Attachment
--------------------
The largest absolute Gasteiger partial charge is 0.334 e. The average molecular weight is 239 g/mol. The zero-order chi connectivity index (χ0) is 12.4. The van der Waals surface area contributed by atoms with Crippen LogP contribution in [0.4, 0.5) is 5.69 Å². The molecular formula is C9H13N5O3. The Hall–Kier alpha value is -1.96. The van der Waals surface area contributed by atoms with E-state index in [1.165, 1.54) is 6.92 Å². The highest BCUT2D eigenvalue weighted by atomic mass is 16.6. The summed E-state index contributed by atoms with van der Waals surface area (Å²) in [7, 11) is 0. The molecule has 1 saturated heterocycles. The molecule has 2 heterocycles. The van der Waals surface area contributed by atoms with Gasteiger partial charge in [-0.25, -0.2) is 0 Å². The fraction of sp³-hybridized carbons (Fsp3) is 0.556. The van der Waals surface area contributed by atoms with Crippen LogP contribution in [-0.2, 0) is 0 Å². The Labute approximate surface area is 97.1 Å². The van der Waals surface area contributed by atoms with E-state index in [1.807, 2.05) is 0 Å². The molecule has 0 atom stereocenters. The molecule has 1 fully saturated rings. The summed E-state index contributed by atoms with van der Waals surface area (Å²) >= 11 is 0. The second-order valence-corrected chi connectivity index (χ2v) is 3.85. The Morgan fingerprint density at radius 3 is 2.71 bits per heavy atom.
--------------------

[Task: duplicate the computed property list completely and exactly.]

The largest absolute Gasteiger partial charge is 0.334 e. The average molecular weight is 239 g/mol. The zero-order chi connectivity index (χ0) is 12.4. The van der Waals surface area contributed by atoms with Crippen LogP contribution in [0.4, 0.5) is 5.69 Å². The molecular formula is C9H13N5O3. The Hall–Kier alpha value is -1.96. The van der Waals surface area contributed by atoms with E-state index in [1.165, 1.54) is 6.92 Å². The highest BCUT2D eigenvalue weighted by atomic mass is 16.6. The summed E-state index contributed by atoms with van der Waals surface area (Å²) in [7, 11) is 0. The molecule has 1 saturated heterocycles. The molecule has 2 heterocycles. The van der Waals surface area contributed by atoms with Gasteiger partial charge in [-0.25, -0.2) is 0 Å². The fraction of sp³-hybridized carbons (Fsp3) is 0.556. The van der Waals surface area contributed by atoms with Crippen LogP contribution in [-0.2, 0) is 0 Å². The Labute approximate surface area is 97.1 Å². The van der Waals surface area contributed by atoms with E-state index in [1.807, 2.05) is 0 Å². The molecule has 0 atom stereocenters. The molecule has 1 fully saturated rings. The summed E-state index contributed by atoms with van der Waals surface area (Å²) >= 11 is 0. The second-order valence-corrected chi connectivity index (χ2v) is 3.85. The Morgan fingerprint density at radius 3 is 2.71 bits per heavy atom.